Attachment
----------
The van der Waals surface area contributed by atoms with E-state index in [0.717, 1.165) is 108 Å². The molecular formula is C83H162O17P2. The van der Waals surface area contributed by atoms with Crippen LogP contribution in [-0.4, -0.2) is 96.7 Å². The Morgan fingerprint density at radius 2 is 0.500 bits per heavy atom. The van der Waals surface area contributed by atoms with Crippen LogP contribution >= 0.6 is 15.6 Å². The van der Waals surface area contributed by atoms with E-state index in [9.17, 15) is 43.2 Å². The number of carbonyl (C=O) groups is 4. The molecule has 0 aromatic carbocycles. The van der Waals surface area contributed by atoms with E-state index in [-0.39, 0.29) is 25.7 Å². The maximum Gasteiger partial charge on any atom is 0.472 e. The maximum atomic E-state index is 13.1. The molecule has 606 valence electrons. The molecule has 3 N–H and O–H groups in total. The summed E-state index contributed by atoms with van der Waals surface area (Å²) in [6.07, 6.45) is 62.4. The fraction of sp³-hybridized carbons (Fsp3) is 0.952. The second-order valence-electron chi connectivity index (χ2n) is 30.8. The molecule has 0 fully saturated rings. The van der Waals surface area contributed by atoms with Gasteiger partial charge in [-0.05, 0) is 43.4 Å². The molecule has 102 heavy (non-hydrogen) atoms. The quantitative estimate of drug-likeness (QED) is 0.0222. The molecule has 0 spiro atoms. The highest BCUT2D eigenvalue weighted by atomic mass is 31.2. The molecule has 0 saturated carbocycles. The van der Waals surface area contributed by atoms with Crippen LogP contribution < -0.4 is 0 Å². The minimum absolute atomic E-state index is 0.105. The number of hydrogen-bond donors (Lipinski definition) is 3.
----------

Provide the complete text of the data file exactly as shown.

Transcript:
The van der Waals surface area contributed by atoms with E-state index in [0.717, 1.165) is 108 Å². The molecular formula is C83H162O17P2. The van der Waals surface area contributed by atoms with Crippen LogP contribution in [-0.4, -0.2) is 96.7 Å². The Morgan fingerprint density at radius 2 is 0.500 bits per heavy atom. The van der Waals surface area contributed by atoms with Crippen LogP contribution >= 0.6 is 15.6 Å². The van der Waals surface area contributed by atoms with E-state index in [9.17, 15) is 43.2 Å². The number of carbonyl (C=O) groups is 4. The molecule has 0 aromatic carbocycles. The van der Waals surface area contributed by atoms with E-state index in [-0.39, 0.29) is 25.7 Å². The maximum Gasteiger partial charge on any atom is 0.472 e. The maximum atomic E-state index is 13.1. The molecule has 606 valence electrons. The molecule has 3 N–H and O–H groups in total. The summed E-state index contributed by atoms with van der Waals surface area (Å²) in [6.07, 6.45) is 62.4. The fraction of sp³-hybridized carbons (Fsp3) is 0.952. The second-order valence-electron chi connectivity index (χ2n) is 30.8. The molecule has 0 fully saturated rings. The van der Waals surface area contributed by atoms with Gasteiger partial charge in [-0.05, 0) is 43.4 Å². The molecule has 102 heavy (non-hydrogen) atoms. The quantitative estimate of drug-likeness (QED) is 0.0222. The molecule has 0 spiro atoms. The highest BCUT2D eigenvalue weighted by atomic mass is 31.2. The molecule has 0 saturated carbocycles. The van der Waals surface area contributed by atoms with Crippen LogP contribution < -0.4 is 0 Å². The minimum absolute atomic E-state index is 0.105. The number of hydrogen-bond donors (Lipinski definition) is 3.